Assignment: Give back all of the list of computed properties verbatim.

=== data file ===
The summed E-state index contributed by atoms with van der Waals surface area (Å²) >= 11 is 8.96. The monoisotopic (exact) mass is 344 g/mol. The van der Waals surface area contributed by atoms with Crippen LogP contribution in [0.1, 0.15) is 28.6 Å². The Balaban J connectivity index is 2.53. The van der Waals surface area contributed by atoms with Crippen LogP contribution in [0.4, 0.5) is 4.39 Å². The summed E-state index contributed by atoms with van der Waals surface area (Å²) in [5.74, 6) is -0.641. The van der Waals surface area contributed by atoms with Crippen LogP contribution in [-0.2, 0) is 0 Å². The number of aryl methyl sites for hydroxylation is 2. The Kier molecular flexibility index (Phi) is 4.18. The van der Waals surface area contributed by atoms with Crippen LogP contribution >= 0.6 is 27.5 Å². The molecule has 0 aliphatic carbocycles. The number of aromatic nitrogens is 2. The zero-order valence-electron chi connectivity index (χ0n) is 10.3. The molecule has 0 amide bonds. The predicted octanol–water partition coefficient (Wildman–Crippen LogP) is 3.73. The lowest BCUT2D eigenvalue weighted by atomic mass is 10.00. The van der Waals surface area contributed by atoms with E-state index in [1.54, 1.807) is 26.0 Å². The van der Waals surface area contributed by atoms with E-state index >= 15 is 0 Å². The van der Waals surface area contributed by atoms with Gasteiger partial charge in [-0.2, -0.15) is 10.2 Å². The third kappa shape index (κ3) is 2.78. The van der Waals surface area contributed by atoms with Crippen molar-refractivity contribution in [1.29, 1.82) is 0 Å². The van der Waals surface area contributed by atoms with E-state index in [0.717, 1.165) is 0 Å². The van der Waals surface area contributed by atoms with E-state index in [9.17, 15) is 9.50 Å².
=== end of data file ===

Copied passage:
The summed E-state index contributed by atoms with van der Waals surface area (Å²) >= 11 is 8.96. The monoisotopic (exact) mass is 344 g/mol. The van der Waals surface area contributed by atoms with Crippen LogP contribution in [0.1, 0.15) is 28.6 Å². The Balaban J connectivity index is 2.53. The van der Waals surface area contributed by atoms with Crippen LogP contribution in [0.4, 0.5) is 4.39 Å². The summed E-state index contributed by atoms with van der Waals surface area (Å²) in [5.74, 6) is -0.641. The van der Waals surface area contributed by atoms with Crippen LogP contribution in [-0.2, 0) is 0 Å². The number of aryl methyl sites for hydroxylation is 2. The Kier molecular flexibility index (Phi) is 4.18. The van der Waals surface area contributed by atoms with Crippen LogP contribution >= 0.6 is 27.5 Å². The molecule has 0 aliphatic carbocycles. The number of aromatic nitrogens is 2. The zero-order valence-electron chi connectivity index (χ0n) is 10.3. The molecule has 0 amide bonds. The predicted octanol–water partition coefficient (Wildman–Crippen LogP) is 3.73. The lowest BCUT2D eigenvalue weighted by atomic mass is 10.00. The van der Waals surface area contributed by atoms with E-state index in [1.54, 1.807) is 26.0 Å². The van der Waals surface area contributed by atoms with E-state index >= 15 is 0 Å². The van der Waals surface area contributed by atoms with Gasteiger partial charge in [-0.2, -0.15) is 10.2 Å². The third kappa shape index (κ3) is 2.78. The van der Waals surface area contributed by atoms with Crippen molar-refractivity contribution in [1.29, 1.82) is 0 Å². The van der Waals surface area contributed by atoms with E-state index in [0.717, 1.165) is 0 Å². The van der Waals surface area contributed by atoms with E-state index in [9.17, 15) is 9.50 Å².